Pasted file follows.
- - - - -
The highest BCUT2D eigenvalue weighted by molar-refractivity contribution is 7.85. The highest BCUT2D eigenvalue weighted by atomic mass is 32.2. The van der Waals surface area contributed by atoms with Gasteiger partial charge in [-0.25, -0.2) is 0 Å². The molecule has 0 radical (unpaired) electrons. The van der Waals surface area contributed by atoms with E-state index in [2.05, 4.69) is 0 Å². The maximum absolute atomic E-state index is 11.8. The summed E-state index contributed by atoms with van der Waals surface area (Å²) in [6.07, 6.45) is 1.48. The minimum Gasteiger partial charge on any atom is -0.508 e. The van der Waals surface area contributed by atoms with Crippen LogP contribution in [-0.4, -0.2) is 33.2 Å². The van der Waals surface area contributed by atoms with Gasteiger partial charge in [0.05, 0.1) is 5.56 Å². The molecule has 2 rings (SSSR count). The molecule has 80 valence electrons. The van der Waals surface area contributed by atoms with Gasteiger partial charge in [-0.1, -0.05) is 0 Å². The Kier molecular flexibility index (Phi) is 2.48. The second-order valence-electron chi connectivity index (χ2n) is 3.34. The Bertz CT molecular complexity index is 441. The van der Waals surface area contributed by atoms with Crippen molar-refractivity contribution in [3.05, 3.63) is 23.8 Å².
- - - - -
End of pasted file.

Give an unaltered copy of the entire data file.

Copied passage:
The highest BCUT2D eigenvalue weighted by molar-refractivity contribution is 7.85. The highest BCUT2D eigenvalue weighted by atomic mass is 32.2. The van der Waals surface area contributed by atoms with Gasteiger partial charge in [-0.25, -0.2) is 0 Å². The molecule has 0 radical (unpaired) electrons. The van der Waals surface area contributed by atoms with E-state index in [2.05, 4.69) is 0 Å². The maximum absolute atomic E-state index is 11.8. The summed E-state index contributed by atoms with van der Waals surface area (Å²) in [6.07, 6.45) is 1.48. The minimum Gasteiger partial charge on any atom is -0.508 e. The van der Waals surface area contributed by atoms with Crippen LogP contribution in [-0.4, -0.2) is 33.2 Å². The van der Waals surface area contributed by atoms with Gasteiger partial charge in [0.05, 0.1) is 5.56 Å². The molecule has 2 rings (SSSR count). The molecule has 80 valence electrons. The van der Waals surface area contributed by atoms with Gasteiger partial charge in [-0.1, -0.05) is 0 Å². The Kier molecular flexibility index (Phi) is 2.48. The second-order valence-electron chi connectivity index (χ2n) is 3.34. The Bertz CT molecular complexity index is 441. The van der Waals surface area contributed by atoms with Crippen molar-refractivity contribution in [3.05, 3.63) is 23.8 Å².